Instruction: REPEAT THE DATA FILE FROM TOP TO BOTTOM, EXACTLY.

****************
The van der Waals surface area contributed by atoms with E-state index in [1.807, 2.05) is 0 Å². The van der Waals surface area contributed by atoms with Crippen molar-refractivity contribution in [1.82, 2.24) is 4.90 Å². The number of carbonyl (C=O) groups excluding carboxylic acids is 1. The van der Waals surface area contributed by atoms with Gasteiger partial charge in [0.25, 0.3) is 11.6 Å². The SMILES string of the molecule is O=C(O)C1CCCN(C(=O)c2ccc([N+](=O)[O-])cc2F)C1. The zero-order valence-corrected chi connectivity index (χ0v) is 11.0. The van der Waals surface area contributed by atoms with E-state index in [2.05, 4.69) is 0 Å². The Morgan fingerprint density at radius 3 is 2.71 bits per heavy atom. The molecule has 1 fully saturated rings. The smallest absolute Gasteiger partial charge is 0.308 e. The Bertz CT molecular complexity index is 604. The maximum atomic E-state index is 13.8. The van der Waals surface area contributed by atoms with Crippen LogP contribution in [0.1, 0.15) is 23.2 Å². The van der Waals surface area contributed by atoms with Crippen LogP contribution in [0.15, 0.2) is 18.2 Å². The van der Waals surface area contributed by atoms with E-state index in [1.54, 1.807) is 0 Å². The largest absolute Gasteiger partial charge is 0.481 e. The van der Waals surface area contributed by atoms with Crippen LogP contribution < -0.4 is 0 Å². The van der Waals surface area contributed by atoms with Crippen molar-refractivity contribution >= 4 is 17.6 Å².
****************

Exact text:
The van der Waals surface area contributed by atoms with E-state index in [1.807, 2.05) is 0 Å². The van der Waals surface area contributed by atoms with Crippen molar-refractivity contribution in [1.82, 2.24) is 4.90 Å². The number of carbonyl (C=O) groups excluding carboxylic acids is 1. The van der Waals surface area contributed by atoms with Gasteiger partial charge in [0.25, 0.3) is 11.6 Å². The SMILES string of the molecule is O=C(O)C1CCCN(C(=O)c2ccc([N+](=O)[O-])cc2F)C1. The zero-order valence-corrected chi connectivity index (χ0v) is 11.0. The van der Waals surface area contributed by atoms with E-state index in [2.05, 4.69) is 0 Å². The Morgan fingerprint density at radius 3 is 2.71 bits per heavy atom. The molecule has 1 fully saturated rings. The smallest absolute Gasteiger partial charge is 0.308 e. The Bertz CT molecular complexity index is 604. The maximum atomic E-state index is 13.8. The van der Waals surface area contributed by atoms with Crippen LogP contribution in [0.1, 0.15) is 23.2 Å². The van der Waals surface area contributed by atoms with Crippen LogP contribution in [0.15, 0.2) is 18.2 Å². The van der Waals surface area contributed by atoms with E-state index in [1.54, 1.807) is 0 Å². The largest absolute Gasteiger partial charge is 0.481 e. The van der Waals surface area contributed by atoms with Crippen LogP contribution < -0.4 is 0 Å². The van der Waals surface area contributed by atoms with Crippen molar-refractivity contribution >= 4 is 17.6 Å².